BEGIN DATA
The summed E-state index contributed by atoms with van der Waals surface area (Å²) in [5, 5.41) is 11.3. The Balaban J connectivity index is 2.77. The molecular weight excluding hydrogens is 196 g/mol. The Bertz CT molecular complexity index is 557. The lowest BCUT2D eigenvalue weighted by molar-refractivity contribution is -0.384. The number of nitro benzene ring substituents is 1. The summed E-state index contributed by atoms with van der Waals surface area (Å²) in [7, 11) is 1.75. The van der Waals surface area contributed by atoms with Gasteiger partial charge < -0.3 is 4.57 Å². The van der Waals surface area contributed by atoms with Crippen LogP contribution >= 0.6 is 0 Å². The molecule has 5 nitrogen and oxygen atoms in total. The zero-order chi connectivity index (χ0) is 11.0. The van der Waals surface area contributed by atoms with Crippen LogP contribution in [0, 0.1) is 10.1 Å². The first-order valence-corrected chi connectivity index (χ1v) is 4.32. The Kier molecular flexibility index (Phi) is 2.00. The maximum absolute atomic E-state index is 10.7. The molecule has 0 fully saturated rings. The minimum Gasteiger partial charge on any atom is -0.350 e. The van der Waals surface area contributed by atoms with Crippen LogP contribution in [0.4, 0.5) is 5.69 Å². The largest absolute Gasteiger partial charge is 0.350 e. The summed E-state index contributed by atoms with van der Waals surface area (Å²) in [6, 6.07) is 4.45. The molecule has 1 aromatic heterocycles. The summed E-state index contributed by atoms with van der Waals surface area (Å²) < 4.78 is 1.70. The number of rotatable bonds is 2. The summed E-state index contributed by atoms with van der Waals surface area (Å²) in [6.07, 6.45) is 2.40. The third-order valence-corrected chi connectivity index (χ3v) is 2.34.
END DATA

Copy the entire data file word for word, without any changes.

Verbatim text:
The summed E-state index contributed by atoms with van der Waals surface area (Å²) in [5, 5.41) is 11.3. The Balaban J connectivity index is 2.77. The molecular weight excluding hydrogens is 196 g/mol. The Bertz CT molecular complexity index is 557. The lowest BCUT2D eigenvalue weighted by molar-refractivity contribution is -0.384. The number of nitro benzene ring substituents is 1. The summed E-state index contributed by atoms with van der Waals surface area (Å²) in [7, 11) is 1.75. The van der Waals surface area contributed by atoms with Gasteiger partial charge < -0.3 is 4.57 Å². The van der Waals surface area contributed by atoms with Crippen LogP contribution >= 0.6 is 0 Å². The molecule has 5 nitrogen and oxygen atoms in total. The zero-order chi connectivity index (χ0) is 11.0. The van der Waals surface area contributed by atoms with Crippen LogP contribution in [0, 0.1) is 10.1 Å². The first-order valence-corrected chi connectivity index (χ1v) is 4.32. The Kier molecular flexibility index (Phi) is 2.00. The maximum absolute atomic E-state index is 10.7. The molecule has 0 fully saturated rings. The minimum Gasteiger partial charge on any atom is -0.350 e. The van der Waals surface area contributed by atoms with Crippen LogP contribution in [0.4, 0.5) is 5.69 Å². The largest absolute Gasteiger partial charge is 0.350 e. The summed E-state index contributed by atoms with van der Waals surface area (Å²) in [6, 6.07) is 4.45. The molecule has 1 aromatic heterocycles. The summed E-state index contributed by atoms with van der Waals surface area (Å²) < 4.78 is 1.70. The number of rotatable bonds is 2. The summed E-state index contributed by atoms with van der Waals surface area (Å²) in [6.07, 6.45) is 2.40. The third-order valence-corrected chi connectivity index (χ3v) is 2.34.